Falklands War

British paratroopers guard Argentine prisoners of war

On 2 April 1982, Argentina invaded the Falkland Islands and other British territories in the South Atlantic (South Georgia and the South Sandwich Islands). The military junta which had ruled Argentina since 1976 sought to maintain power by diverting public attention from the nation's poor economic performance and exploiting the long-standing feelings of the Argentines towards the islands.[27] Several British writers hold that the United Kingdom's reduction in military capacity in the South Atlantic also encouraged the invasion.[28][29][30]

The United Nations Security Council issued Resolution 502, calling on Argentina to withdraw forces from the Islands and for both parties to seek a diplomatic solution.[31] International reaction ranged from support for Argentina in Latin American countries (except Chile and Colombia), to opposition in the Commonwealth and Europe (apart from Spain), and eventually the United States.

The British sent an expeditionary force to retake the islands, leading to the Falklands War. After short but fierce naval and air battles, the British landed at San Carlos Water on 21 May, and a land campaign followed until the Argentine forces surrendered on 14 June 1982.

The War led to the deaths of 655 Argentine and 255 British servicemen.

After the war, the British increased their military presence on the islands, constructing RAF Mount Pleasant and increasing the military garrison. Although the United Kingdom and Argentina resumed diplomatic relations in 1992, no further negotiations on sovereignty have taken place.


A Falkland stamp commemorating the coronation of King George VI of the United Kingdom and his consort Queen Elizabeth.

Executive authority is vested in the Queen and is exercised by the Governor on her behalf. The Governor is also responsible for the administration of South Georgia and the South Sandwich Islands, as these islands have no native inhabitants. Defence and Foreign Affairs are the responsibility of the United Kingdom. The current Governor is Alan Huckle, appointed July 2006.

Under the constitution, which came into force on 1 January 2009[32] (which replaced the 1985 constitution), there is an Executive Council and a Legislative Assembly of the Falkland Islands. The Executive Council, which advises the Governor, is also chaired by the Governor. It consists of the Chief Executive, Financial Secretary and three Legislative Councillors, who are elected by the other Legislative Councillors.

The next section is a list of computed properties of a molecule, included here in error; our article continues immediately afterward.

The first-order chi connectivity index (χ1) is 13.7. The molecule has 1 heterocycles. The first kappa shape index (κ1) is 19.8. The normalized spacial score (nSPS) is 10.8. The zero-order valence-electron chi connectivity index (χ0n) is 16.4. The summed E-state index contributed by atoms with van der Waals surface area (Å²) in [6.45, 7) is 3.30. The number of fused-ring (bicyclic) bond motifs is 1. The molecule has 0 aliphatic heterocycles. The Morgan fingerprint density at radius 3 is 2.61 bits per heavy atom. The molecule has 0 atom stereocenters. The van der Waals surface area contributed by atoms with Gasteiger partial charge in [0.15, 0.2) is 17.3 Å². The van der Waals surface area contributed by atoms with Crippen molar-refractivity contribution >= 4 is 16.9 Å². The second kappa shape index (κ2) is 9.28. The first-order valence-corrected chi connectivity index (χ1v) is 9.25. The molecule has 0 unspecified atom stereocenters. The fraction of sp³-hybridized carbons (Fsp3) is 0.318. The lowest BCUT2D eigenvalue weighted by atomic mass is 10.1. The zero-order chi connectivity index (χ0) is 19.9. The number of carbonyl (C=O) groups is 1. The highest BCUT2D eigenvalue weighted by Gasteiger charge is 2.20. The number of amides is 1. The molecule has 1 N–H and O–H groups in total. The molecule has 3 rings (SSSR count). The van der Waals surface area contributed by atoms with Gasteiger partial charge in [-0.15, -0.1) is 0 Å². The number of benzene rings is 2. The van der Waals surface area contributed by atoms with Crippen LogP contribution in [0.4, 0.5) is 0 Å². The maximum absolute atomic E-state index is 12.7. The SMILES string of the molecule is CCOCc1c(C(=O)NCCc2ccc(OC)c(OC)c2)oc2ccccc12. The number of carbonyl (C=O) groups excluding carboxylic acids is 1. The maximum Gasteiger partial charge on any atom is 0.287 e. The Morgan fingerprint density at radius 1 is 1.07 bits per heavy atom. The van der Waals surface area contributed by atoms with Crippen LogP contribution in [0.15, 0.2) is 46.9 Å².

The Legislative Council consists of the Chief Executive, Financial Secretary and the eight Legislative Councillors, of whom five are elected from Stanley and three from Camp, for four-year terms. It is presided over by the Speaker, currently Keith Biles.

The United Nations Committee on Decolonization includes Falkland Islands on the United Nations list of Non-Self-Governing Territories.

Relations with Argentina

The dispute over control of the islands has continued since the war. Diplomatic relations between Argentina and the UK were resumed in 1992, and embassies were reopened in London and Buenos Aires. In 1994, Argentina added its claim to the islands to the Argentine constitution, stating that this claim must be pursued in a manner "respectful of the way of life of their inhabitants and according to the principles of international law"[33] (see: 1994 reform of the Argentine Constitution).

Falkland Islanders were granted full British citizenship from 1 January 1983 under the British Nationality (Falkland Islands) Act 1983. As Argentina considers the Falklands to be Argentine territory, they also consider the Falkland Islanders to be Argentine citizens through the system of jus soli operated under Argentine nationality law,[34] though this is rejected by the islanders themselves.[35][36][37]

In 1998, in retaliation for the arrest in London of the former Chilean president Augusto Pinochet, the Chilean government banned flights between Punta Arenas and Port Stanley, thus isolating the islands from the rest of the world. Uruguay and Brazil refused to authorise direct flights between their territories and Port Stanley. This forced the Islands' government to enter negotiations with the Argentine government and led to Argentina authorising direct flights between its territory and Stanley, on condition that Argentine citizens be allowed on the islands.[38] One flight a month, operated by LAN Airlines, travels between RAF Mount Pleasant on East Falkland and Río Gallegos in Santa Cruz Province, Argentina.

Since the war, successive Argentine governments have stated their intention to pursue their claim to the islands by peaceful means. On the 22nd anniversary of the war, Argentina's President Néstor Kirchner gave a speech insisting that the islands would become part of Argentina. Kirchner, campaigning for president in 2003, regarded the islands as a top priority. In June 2003 the issue was brought before a United Nations committee, and attempts have been made to open talks with the United Kingdom to resolve the issue of the islands.